First, know that Yiyun Li is not exactly a comforting author. Those who have read her fiction may recognize her tone: calm, but not soothing, matter-of-fact, yet dreamlike; a voice dedicated to seeing the world clearly and without sentimentality. Across two collections of short stories and two novels, this voice is both chilly and elegant, like a 19th-century Russian novelist, or a snowfall. Paired with Li’s legion of characters — often near-biblically afflicted with a deep powerlessness — the overall effect can leave you with a mix of wonder, awe, and pain. In Li’s first nonfiction book, Dear Friend, from My Life, I Write to You in Your Life, this voice speaks to us in fortissimo.
Collected over two years that saw Li hospitalized for depression and suicidal ideations, Dear Friend is a memoir, albeit an unusual one. She does not attempt to follow the plot of her life – which is as dramatic as any of her invented characters’ lives – as much as she allows herself to drift from memory to memory, letting her thoughts extend like far reaching spokes that span both literary references and personal memories.
Her favorite novelists form an army of introspectives and exiles, all sharing her attitudes toward solitude and self-destruction in varying degrees: Stefan Zweig, Maxim Gorky, Søren Kierkegaard, William Trevor, Ivan Turgenev, Katherine Mansfield, and Breece D’J Pancake, among others, lend Li dignity in her despair.
Some writings, like those of Mansfield, give her dark nourishment (“I devoured her words like thirst-quenching poison,” she writes) while others provide more diplomatic fuel for her spirit — of a Stefan Zweig novella, she says “This is the cruelty of melodrama—like suicide, it neither doubts nor justifies its right to be.” These voices sustain her, articulating her dour, private pains into a shared but private language.
Like suicide, language seems to be a fraught concept for Li. In January 2017, an excerpted chapter of the book ran in the New Yorker, under the title, “To Speak is to Blunder.” It is the most dramatic and vexed passage, addressing her readers and critics about what she calls her recent “private salvation” – her decision to renounce her native language completely.
Here, memories flicker in overdrive: Images from her childhood in communist Beijing strike against recollections of her first hospitalization. Memories of her mother’s scorn press against passages by Nabokov and Marianne Moore. Visions of Iowa City, her immigrant home, live alongside Chinese songs sung by her sister long ago.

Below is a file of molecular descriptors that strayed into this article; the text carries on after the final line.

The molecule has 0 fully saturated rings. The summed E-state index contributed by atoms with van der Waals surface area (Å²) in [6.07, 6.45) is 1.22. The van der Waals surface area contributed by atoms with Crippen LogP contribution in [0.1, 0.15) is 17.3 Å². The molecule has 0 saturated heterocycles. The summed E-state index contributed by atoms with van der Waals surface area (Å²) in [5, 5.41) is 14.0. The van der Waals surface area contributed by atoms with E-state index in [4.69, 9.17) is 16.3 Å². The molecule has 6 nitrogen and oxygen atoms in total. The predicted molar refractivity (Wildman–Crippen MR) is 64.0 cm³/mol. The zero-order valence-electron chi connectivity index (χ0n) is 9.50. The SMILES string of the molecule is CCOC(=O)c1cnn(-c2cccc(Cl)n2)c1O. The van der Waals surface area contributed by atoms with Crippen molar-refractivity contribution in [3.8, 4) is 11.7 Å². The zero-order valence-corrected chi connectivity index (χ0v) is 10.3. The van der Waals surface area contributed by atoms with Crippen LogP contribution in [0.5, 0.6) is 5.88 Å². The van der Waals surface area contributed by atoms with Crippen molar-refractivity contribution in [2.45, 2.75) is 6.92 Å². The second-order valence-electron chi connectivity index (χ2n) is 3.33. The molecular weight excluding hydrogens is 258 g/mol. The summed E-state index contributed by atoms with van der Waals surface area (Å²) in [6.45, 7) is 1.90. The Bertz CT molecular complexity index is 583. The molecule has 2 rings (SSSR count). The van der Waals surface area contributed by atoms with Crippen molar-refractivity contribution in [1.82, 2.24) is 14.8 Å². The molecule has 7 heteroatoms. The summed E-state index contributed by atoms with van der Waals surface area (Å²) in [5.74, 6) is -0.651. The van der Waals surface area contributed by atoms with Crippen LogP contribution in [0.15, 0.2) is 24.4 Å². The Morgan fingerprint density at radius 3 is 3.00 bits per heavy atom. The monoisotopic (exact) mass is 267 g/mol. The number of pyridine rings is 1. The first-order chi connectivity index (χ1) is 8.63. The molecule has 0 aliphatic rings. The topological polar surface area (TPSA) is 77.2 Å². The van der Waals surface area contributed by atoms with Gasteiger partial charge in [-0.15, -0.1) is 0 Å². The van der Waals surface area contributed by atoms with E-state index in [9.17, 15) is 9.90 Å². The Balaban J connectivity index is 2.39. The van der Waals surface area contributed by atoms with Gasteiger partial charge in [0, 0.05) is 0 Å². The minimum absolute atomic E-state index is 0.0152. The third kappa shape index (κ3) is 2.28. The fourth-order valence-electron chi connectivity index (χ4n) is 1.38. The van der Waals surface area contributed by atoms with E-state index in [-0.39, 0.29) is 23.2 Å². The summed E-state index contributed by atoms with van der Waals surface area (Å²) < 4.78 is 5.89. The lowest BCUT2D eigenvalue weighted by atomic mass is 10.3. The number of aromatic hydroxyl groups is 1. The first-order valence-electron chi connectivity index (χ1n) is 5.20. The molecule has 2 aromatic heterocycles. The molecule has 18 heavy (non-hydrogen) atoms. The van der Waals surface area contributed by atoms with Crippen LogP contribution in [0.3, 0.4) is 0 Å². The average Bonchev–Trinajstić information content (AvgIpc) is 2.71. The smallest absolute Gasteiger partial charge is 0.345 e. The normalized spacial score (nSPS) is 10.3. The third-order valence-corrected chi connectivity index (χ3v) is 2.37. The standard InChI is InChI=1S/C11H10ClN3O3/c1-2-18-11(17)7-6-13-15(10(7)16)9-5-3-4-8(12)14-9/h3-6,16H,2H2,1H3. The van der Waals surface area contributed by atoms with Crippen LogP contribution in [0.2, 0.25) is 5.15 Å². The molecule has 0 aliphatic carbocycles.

In the face of opposition from friends, instructors, and family, Li puts away the Chinese parts of herself. Though she has never written in Chinese, and though many of her fictional characters are indeed Chinese, she vows never to write — or think — in her native Mandarin again.
Li does not pretend to naiveté about how this act will be received: “It’s the absoluteness of my abandonment of Chinese, undertaken with such determination that it is a kind of suicide.” To seal away an entire lifetime of experience is costly, not only socially, but personally. “I am not the only casualty in this war against myself,” she notes.
Yet there is a sense of relief here. Regardless of the criticism — and she notes that both Chinese and American authors have seen her as disloyal — Li’s is a deeply personal decision, one that makes her life livable by helping her build a new identity — one that we will ostensibly see in her literature to come.
If there is a nucleus at the center of this sprawling, pensive work, it is its title. Written by Katherine Mansfield in a personal journal, the phrase “Dear Friend, from My Life I Write to You in Your Life” is not so much an introduction as a declaration of intent. “I cried when I read the line,” Li notes. “What a long way it is from one life to another, yet why write if not for that distance?”
For all of her logical twists and spiraling narratives, it is hard not to think like Li after reading her book. There is a magical property to her voice, one to absorb and admire in its absolution. I found myself, Li-like, sewing images of my own past to the passages and authors I respected, sustained by the personal language and private history I had created over time. Li had accomplished what she had set out to do: She had reached me.